“The Falcon Launch Support Center will be our squadron’s avenue for performing mission assurance for SpaceX on this coast,” said Capt. Megan Harkins, 1st ASTS SpaceX mission integrator and FLSC project lead. “The room will be used to communicate any day-of-launch concerns up to the Mission Director and Launch Decision Authority.”

While both rooms are similar in structure, the MARS will be used to monitor daily launch site processing, whereas the FLSC will be utilized on day of launch.

“The MARS is for all the day-to-day mission assurance that our team will be doing prior to launch,” said Harkins. “The team will be down on the pad monitoring contractors, overseeing the procedures and doing all their technical work. On the day of launch that same technical team will be sitting on console in the FLSC.”

Inside the FLCS will be a team comprised of personnel from the 1st ASTS, Aerospace and the Space and Missile Systems Center, based in Los Angeles.

“The FLSC was designed to meet Space and Missile Systems Center requirements,” said Craig Cumberland, ManTech Systems Engineering and Integration contractor and lead project engineer. “They levied requirements on us through a Letter of Assignment to establish a Launch Support Center that would house the mission assurance team comprised of SMC, 1st ASTS and Aerospace personnel.”

This working relationship between the Air Force and SpaceX aims to improve mission assurance both now and in the future.

“SpaceX is critical to our nation’s assured access to space,” said Lt. Col. Kris Barcomb, 1st ASTS commander. “Maintaining that posture of partnership and insight is essential to the government’s ability to ensure that its most critical assets have the safest path from the ground to orbit. These mission assurance centers provide us with the ability to maintain oversight at the pad and during day of launch operations. These key nodes facilitate our ability to exchange technical information, assess risk and support, critical decisions; for the Mission Director and Launch Decision Authority. Our goal is to provide them with every piece of data possible to make the most appropriate decisions for the safety of both the public and the mission that’s on the vehicle.”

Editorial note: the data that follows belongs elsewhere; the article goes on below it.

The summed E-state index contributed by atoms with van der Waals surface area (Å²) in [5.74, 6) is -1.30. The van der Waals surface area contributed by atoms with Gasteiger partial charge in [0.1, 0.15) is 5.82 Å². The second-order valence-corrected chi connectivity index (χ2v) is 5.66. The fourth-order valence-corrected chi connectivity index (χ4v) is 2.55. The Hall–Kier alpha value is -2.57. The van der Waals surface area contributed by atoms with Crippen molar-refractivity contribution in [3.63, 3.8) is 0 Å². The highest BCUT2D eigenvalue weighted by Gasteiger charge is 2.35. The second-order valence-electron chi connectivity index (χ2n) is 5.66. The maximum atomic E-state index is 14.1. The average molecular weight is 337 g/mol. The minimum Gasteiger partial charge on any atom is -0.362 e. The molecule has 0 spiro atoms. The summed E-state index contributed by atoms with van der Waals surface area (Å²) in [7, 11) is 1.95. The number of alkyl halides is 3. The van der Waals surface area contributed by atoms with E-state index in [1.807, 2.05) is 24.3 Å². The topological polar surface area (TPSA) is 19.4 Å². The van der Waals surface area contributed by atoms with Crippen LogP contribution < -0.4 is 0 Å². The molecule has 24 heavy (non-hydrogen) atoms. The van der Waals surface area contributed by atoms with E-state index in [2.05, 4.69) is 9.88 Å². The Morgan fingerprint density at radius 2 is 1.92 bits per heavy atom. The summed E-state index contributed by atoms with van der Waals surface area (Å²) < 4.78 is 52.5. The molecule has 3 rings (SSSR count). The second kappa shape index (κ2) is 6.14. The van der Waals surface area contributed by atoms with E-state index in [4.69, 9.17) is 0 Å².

The FLSC and MARS projects were successfully completed thanks to a collaborative effort by several organizations, a feat that has not gone unnoticed.

“I’m extremely proud of the team and the work that’s been done here,” said Barcomb. “It’s been an extraordinary partnership between the 30th Space Wing, the SMC, the SE&I team from ManTech, SpaceX, and several other key contributors. We identified a need, secured the funding, developed a plan and executed it. I think we’re going to leave a mark on the base and the mission assurance enterprise for a long time as a result of the hard work the team has done. We’re very excited to continue supporting SMC from the 30th SW and maintain that strong partnership that will help us posture this wing for the future as we grow and expand the number of launch providers that are available for meeting our critical launch requirements.”